Deliver Projects On Time and On Budget

Image courtesy of Kent Productions.

As software professionals, we encounter a wide range of projects, some with fully-prescribed requirements and some which are far more exploratory. Each requires a different thought process to complete successfully.

Have you ever tried to rapidly change the project requirements in a Waterfall project? Or fulfil a fixed set of requirements in a fixed timeframe using the Scrum framework? It’s not impossible to succeed in these situations but picking the right tool for the job will make things easier.

There is a list of common tools you can choose to deliver your projects.


The waterfall model is a sequential design process used in software development processes. Progress is seen as flowing steadily downwards (like a waterfall) through the phases of conception, initiation, analysis, design, construction, testing, production/implementation and maintenance.

Although it’s developed a bad reputation in the software development community due to its poor application, Waterfall suits certain situations perfectly. Sometimes the only way to deliver a project with a strict set of requirements is to plot out the milestones and work through them sequentially.


Scrum is an iterative and incremental agile software development methodology for managing product development. It defines “a flexible, holistic product development strategy where a development team works as a unit to reach a common goal”, challenges assumptions of the “traditional, sequential approach” to product development, and enables teams to self-organize by encouraging physical co-location or close online collaboration of all team members, as well as daily face-to-face communication among all team members and disciplines in the project.

Scrum is an implementation of the agile principles, developed in 2001 by a group of developers who published the Manifesto for Agile Software Development. The principles are:

  • Individuals and interactions over processes and tools;
  • Working software over comprehensive documentation;
  • Customer collaboration over contract negotiation;
  • Responding to change over following a plan.


Lean software development can be summarised by seven principles, very close in concept to lean manufacturing principles:

  • Eliminate waste;
  • Amplify learning;
  • Decide as late as possible;
  • Deliver as fast as possible;
  • Empower the team;
  • Build quality in;
  • See the whole.

The main tenets of this methodology focus on delivering the right thing at the right time. It is often characterised by lots of experiments, prototypes and pilot projects.


Kanban is a method for managing knowledge work with an emphasis on just-in-time delivery while not overloading the team members. In this approach, the process, from definition of a task to its delivery to the customer, is displayed for participants to see.

Team members pull work from a queue, ensuring that people are not overloaded. The project advances consistently rather than sprinting ahead in one aspect while lagging in others. It becomes clear if one area requires more resources if it’s consistently preventing work from moving through the process.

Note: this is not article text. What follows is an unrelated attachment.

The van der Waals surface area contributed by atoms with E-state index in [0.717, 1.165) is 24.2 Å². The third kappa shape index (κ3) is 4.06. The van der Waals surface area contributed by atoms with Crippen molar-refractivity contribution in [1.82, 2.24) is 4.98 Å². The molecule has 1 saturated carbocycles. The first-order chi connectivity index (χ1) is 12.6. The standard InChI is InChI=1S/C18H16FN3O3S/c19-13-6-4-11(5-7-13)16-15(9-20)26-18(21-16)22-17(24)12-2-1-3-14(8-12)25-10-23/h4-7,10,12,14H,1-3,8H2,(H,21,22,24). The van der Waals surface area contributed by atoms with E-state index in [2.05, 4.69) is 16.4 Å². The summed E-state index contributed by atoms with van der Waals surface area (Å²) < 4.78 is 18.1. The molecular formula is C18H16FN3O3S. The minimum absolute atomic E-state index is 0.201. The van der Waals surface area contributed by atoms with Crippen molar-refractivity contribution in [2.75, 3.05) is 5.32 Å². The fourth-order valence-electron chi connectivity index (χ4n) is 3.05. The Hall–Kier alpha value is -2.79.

Choosing a Methodology

Each methodology has its own pros and cons and is specifically suited for certain situations. There tends to be two variables to consider in a project.

  1. Are you solving a known problem or are you trying to figure out where to best spend your energy?
  2. Is there a known solution or is more information required about what to deliver?

The chart below, maps each methodology to a situation.

  • Waterfall
    Use a waterfall approach when you have a known problem with a known solution. If you know exactly what you need to deliver and how to deliver it then the sequential nature of Waterfall delivery is perfect to ensure you hit all the milestones required to deliver on time and on budget.
  • Scrum
    Use Scrum when you have a known problem with an unknown solution. This agile methodology is great for helping you tackle problems in small chunks until you are confident that your solution is appropriate to the problem at hand.
  • Lean
    If you’re not sure of the problem you’re solving and not sure of the solution then use a Lean approach to rapidly determine where you can best spend your time. Pivoting early and often will focus you on the goal as you continue to test and deliver.
  • Kanban
    Kanban has transferred almost directly from car manufacturing. It was developed to ensure components were delivered just in time for use. If you have a known solution (i.e. you can make several products) but an unknown problem (i.e. you’re not sure which product will be most popular this year) then Kanban is perfect to ensure you deliver the solution only as the problem becomes more apparent.

Whether you stick to a fixed time-frame and budget, or allow them to slip to increase the value to the end-user, is a decision based on your specific business requirements. However, delivering projects within that agreed time-frame and budget is what separates software professionals from capable hobbyists.

Being open-minded about how you manage project delivery will lead to you picking the right tool for the job. Not every project should be delivered as Waterfall, just as a Lean approach isn’t suitable for every case. Spend some time evaluating whether you know the problem you’re trying to solve and whether you know the solution you’re delivering before deciding on a methodology.

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